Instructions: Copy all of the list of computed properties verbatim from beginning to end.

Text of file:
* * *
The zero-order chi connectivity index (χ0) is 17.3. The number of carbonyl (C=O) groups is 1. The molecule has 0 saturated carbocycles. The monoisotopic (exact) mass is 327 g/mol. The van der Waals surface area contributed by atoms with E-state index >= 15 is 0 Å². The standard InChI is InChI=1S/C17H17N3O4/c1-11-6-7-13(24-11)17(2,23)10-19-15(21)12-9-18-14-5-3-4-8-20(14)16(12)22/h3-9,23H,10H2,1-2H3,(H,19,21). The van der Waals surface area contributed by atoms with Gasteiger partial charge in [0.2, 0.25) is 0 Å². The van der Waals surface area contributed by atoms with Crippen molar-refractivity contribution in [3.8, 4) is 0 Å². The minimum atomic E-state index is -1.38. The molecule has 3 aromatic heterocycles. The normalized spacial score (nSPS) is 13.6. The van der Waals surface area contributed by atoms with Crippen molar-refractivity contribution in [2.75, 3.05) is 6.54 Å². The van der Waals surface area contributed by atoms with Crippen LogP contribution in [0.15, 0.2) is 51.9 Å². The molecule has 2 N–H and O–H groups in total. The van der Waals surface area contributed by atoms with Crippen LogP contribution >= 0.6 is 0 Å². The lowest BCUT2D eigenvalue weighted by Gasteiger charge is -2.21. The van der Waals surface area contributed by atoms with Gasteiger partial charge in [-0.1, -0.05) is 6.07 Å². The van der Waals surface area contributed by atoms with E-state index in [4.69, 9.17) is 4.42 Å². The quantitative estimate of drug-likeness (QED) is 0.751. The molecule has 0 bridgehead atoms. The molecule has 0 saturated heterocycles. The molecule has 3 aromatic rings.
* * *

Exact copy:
The zero-order chi connectivity index (χ0) is 17.3. The number of carbonyl (C=O) groups is 1. The molecule has 0 saturated carbocycles. The monoisotopic (exact) mass is 327 g/mol. The van der Waals surface area contributed by atoms with E-state index >= 15 is 0 Å². The standard InChI is InChI=1S/C17H17N3O4/c1-11-6-7-13(24-11)17(2,23)10-19-15(21)12-9-18-14-5-3-4-8-20(14)16(12)22/h3-9,23H,10H2,1-2H3,(H,19,21). The van der Waals surface area contributed by atoms with Gasteiger partial charge in [0.2, 0.25) is 0 Å². The van der Waals surface area contributed by atoms with Crippen molar-refractivity contribution in [3.8, 4) is 0 Å². The minimum atomic E-state index is -1.38. The molecule has 3 aromatic heterocycles. The normalized spacial score (nSPS) is 13.6. The van der Waals surface area contributed by atoms with Crippen molar-refractivity contribution in [2.75, 3.05) is 6.54 Å². The van der Waals surface area contributed by atoms with Crippen LogP contribution in [0.15, 0.2) is 51.9 Å². The molecule has 2 N–H and O–H groups in total. The van der Waals surface area contributed by atoms with Crippen LogP contribution >= 0.6 is 0 Å². The lowest BCUT2D eigenvalue weighted by Gasteiger charge is -2.21. The van der Waals surface area contributed by atoms with Gasteiger partial charge in [-0.1, -0.05) is 6.07 Å². The van der Waals surface area contributed by atoms with E-state index in [4.69, 9.17) is 4.42 Å². The quantitative estimate of drug-likeness (QED) is 0.751. The molecule has 0 bridgehead atoms. The molecule has 0 saturated heterocycles. The molecule has 3 aromatic rings.